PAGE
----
Five years have passed since the terrorist attacks of 11 September 2001.  Although there have been no additional attacks in the United States during those years, most experts agree that there will be future attacks and that the question is “not if, but when.” Terrorists have time on their side.  They can plan, wait, and launch their attack when and where they want.

The specific details are classified, but it is known that the ongoing efforts of the FBI and other law-enforcement agencies, within and outside the United States, already have foiled many would-be terrorist attacks. However, this does not guarantee that terrorists will not be successful in the future – which should be reason enough for the nation’s first responders to further improve their operational readiness. 

Among the various first-responder units most likely to show up in the earliest stages of a terrorist event involving the release of a chemical or biological agent, or the actuation of a radiological or nuclear device, or the detonation of explosives – CBRNE attacks, in other words – will be local firefighters, police and other law-enforcement personnel, and EMS (emergency medical services) technicians.  However, in the event of a covert biological attack, local and state health departments, working in close cooperation with the U. S. Centers for Disease Control and Prevention (CDC) and the FBI, usually will be among the highest-priority responders at the scene as well. 

Unless they receive intelligence of an impending attack from local law-enforcement agencies, the FBI, or perhaps a regional JTTF (Joint Terrorist Task Force), firefighters responding to a CBRNE event will not have the initial information they need to alert them that the incident they are responding to may be terrorist-related. Instead, they will have to rely on their own previous CBRNE training, combined with their current on-scene observations, to gather clues as to whether the incident was deliberate. Certain signs and symptoms of casualties may indicate that a chemical agent was used in the attack, for example. In addition, the presence of radiation readings above normal background levels at the scene of an undetermined explosion could be an indicator of a radiological (i.e., “dirty bomb”) release.

Self-Protection – The Most Important Priority

Probably the single most important item of a firefighter’s personal protection equipment against exposure to a dispersed chemical or biological agent, or to radioactive/nuclear materials (CBRN), is what is called the self-contained breathing apparatus (SCBA) – which, among other things, prevents contaminants from entering the wearer’s body through the respiratory tract and/or eyes. 

The National Institute for Occupational Safety and Health (NIOSH) is testing and certifying various SCBA systems and other equipment items used by emergency responders working in CBRN environments.  To determine if a specific SCBA has been tested, and certified, by NIOSH for use by emergency responders in CBRN environments, officials say, inspectors should inspect the system to see if a CBRN agent-approval label is on the respirator. If an SCBA has, in fact, been CBRN-approved by NIOSH, it will always carry such a label.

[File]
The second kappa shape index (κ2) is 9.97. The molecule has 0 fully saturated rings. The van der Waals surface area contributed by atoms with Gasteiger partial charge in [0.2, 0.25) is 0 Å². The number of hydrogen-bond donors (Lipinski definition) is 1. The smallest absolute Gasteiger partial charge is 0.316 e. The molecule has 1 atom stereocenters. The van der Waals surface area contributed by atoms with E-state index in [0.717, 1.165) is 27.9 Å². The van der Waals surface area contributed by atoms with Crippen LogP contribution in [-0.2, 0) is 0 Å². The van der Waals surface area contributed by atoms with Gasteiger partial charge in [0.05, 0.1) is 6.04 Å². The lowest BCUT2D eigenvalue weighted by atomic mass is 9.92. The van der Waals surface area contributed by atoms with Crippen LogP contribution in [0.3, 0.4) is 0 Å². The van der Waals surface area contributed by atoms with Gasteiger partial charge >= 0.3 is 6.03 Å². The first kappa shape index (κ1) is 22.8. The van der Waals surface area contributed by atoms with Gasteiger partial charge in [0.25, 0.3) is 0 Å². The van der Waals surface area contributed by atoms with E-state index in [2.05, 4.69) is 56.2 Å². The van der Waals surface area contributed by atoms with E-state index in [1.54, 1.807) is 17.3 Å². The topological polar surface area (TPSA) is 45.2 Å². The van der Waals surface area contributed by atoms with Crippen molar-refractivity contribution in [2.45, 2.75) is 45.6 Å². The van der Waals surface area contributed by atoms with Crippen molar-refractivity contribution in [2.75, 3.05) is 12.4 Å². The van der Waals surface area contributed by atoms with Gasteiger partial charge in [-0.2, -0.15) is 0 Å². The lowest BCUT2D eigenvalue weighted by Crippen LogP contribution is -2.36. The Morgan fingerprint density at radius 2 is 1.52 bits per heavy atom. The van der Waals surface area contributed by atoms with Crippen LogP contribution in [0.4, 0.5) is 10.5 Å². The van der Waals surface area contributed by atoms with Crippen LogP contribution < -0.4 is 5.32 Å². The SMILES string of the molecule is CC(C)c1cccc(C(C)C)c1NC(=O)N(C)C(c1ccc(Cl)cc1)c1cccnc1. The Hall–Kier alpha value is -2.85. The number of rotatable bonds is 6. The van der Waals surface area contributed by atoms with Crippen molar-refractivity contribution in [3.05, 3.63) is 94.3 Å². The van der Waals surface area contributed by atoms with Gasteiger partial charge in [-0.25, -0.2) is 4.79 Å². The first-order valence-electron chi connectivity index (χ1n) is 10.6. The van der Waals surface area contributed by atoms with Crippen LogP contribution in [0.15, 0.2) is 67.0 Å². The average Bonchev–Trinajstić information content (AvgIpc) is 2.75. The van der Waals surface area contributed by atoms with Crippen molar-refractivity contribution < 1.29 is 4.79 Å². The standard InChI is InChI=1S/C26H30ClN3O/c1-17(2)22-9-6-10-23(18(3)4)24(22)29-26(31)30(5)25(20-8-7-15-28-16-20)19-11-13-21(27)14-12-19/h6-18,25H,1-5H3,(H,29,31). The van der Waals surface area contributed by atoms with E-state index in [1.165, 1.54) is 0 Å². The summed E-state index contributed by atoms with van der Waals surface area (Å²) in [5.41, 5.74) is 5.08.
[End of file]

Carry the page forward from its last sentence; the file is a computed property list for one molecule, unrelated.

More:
On the other hand, if a CBRN agent-approval label is not on the SCBA, the garment probably has not been approved by NIOSH for use by emergency responders working in CBRN environments.  (The approval number for an SCBA approved for CBRN environments always includes a CBRN suffix – e.g., TC-1F-XXXXCBRN.)

Properly worn turnout gear (i.e., helmet, hood, coat, gloves, turnout pants, and boots) provides some limited protection against CBRN contaminants entering the body through the skin. However, it does not provide protection against exposure to gamma radiation. 

Although ordinary firefighter protective clothing offers some protection against CBRN components, it is not a suitable substitute for the NFPA (National Fire Protection Association) Standard on Protective Ensembles for First Responders to CBRN Terrorism Incidents, also known as NFPA 1994-compliant protective ensembles. NFPA 1994 establishes the minimum requirements for the design, performance, testing, documentation, and certification of protective ensembles, and ensemble elements, designed to protect emergency first-responder personnel from chemicals, biological agents, and radiological particulate terrorism agents. 

“No Community Is Immune”

Although terrorists have voiced, and demonstrated, their intention to attack large metropolises such as New York City and Washington, D.C., “any town, USA,” might be a viable future target.  No community is immune from a possible terrorist strike.  Moreover, terrorists could unleash several simultaneous attacks. 

Ten years ago, firefighters and other first responders in 120 of the nation’s major metropolitan areas began participating in the Nunn-Lugar-Domeneci Domestic Preparedness Program. A principal goal of that program (which later involved some smaller metropolitan areas as well) was to enhance the preparedness of the nation’s first responders to manage the consequences of potential terrorist WMD (weapons of mass destruction) incidents. The authorizing legislation designated the Department of Defense (DOD) as lead agency. Among the other major agencies participating were the Federal Emergency Management Agency (FEMA), the Federal Bureau of Investigation (FBI), the DHS (Department of Health and Human Services) Public Health Service, the Department of Energy, and the Environmental Protection Agency (EPA).